Bipolar Disorder With Comorbid Cluster B Personality Disorder Features: Impact on Suicidality
J Clin Psychiatry 2005;66(3):339-345
© Copyright 2016 Physicians Postgraduate Press, Inc.
Purchase This PDF for $40.00
If you are not a paid subscriber, you may purchase the PDF.
(You'll need the free Adobe Acrobat Reader.)
Receive immediate full-text access to JCP. You can subscribe to JCP online-only ($86) or print + online ($156 individual).
With your subscription, receive a free PDF collection of the NCDEU Festschrift articles. Hurry! This offer ends December 31, 2011.
If you are a paid subscriber to JCP and do not yet have a username and password, activate your subscription now.
As a paid subscriber who has activated your subscription, you have access to the HTML and PDF versions of this item.
Click here to login.
Did you forget your password?
Still can't log in? Contact the Circulation Department at 1-800-489-1001 x4 or send email
Background: Obsessive-compulsive disorder
(OCD) often responds inadequately to serotonin reuptake
inhibitors (SRIs). A case series reported substantial response to
once-weekly oral morphine. We conducted a placebo-controlled,
double-blind trial to investigate whether once-weekly oral
morphine is effective in SRI-resistant OCD.
Method: Subjects with DSM-IV-defined OCD
for >= 3 years who had failed >= 2 adequate SRI trials and
had a Yale-Brown Obsessive Compulsive Scale (Y-BOCS) score of
>= 20 were recruited. Current medications were continued.
Subjects were randomly assigned to random-order, 2-week blocks of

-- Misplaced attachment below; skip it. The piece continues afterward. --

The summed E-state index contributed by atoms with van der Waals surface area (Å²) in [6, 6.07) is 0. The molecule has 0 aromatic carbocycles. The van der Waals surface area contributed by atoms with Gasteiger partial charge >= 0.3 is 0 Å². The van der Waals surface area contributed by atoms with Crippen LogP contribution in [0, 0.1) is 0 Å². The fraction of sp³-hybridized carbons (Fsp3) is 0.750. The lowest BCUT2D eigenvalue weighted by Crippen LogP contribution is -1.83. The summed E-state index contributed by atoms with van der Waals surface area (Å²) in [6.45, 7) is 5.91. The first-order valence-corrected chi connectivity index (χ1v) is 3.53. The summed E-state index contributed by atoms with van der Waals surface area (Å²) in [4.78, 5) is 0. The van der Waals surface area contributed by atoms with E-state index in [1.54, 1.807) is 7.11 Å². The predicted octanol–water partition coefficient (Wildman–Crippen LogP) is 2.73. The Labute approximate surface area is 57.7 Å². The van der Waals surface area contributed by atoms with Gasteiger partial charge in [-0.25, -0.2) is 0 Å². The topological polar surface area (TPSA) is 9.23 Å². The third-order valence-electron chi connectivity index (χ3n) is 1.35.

once-weekly morphine, lorazepam, and placebo. Week 2 dosage was
increased, decreased, or maintained depending on response and
Results: We enrolled 23 subjects, who had failed
2 to 6 SRI trials. The median screening Y-BOCS score was 29. The
median Y-BOCS score after morphine (highest dose) was 25 (median
decrease = 13%). Seven subjects (30%) were responders (Y-BOCS
decreases >= 25%). The median Y-BOCS score after lorazepam
(highest dose) was 27 (median decrease = 6%). Four subjects (17%)
responded to lorazepam; 1 was a morphine responder. The median
Y-BOCS score after placebo (highest dose) was 27 (median decrease
= 7%), and no subject responded. Responses differed significantly
among the 3 conditions (Friedman 2-way analysis of variance, chi r2 = 13.92, df = 2, p = .01). Wilcoxon matched-pairs signed-rank
tests (T = 56.5, p = .05) showed significance for morphine versus
placebo but not lorazepam versus placebo.
Conclusion: Our results support the
hypothesis that once-weekly oral morphine can reduce symptoms in
some treatment-resistant OCD patients. The mechanism of action is
unknown. Further studies of mu-agonists and glutamate antagonists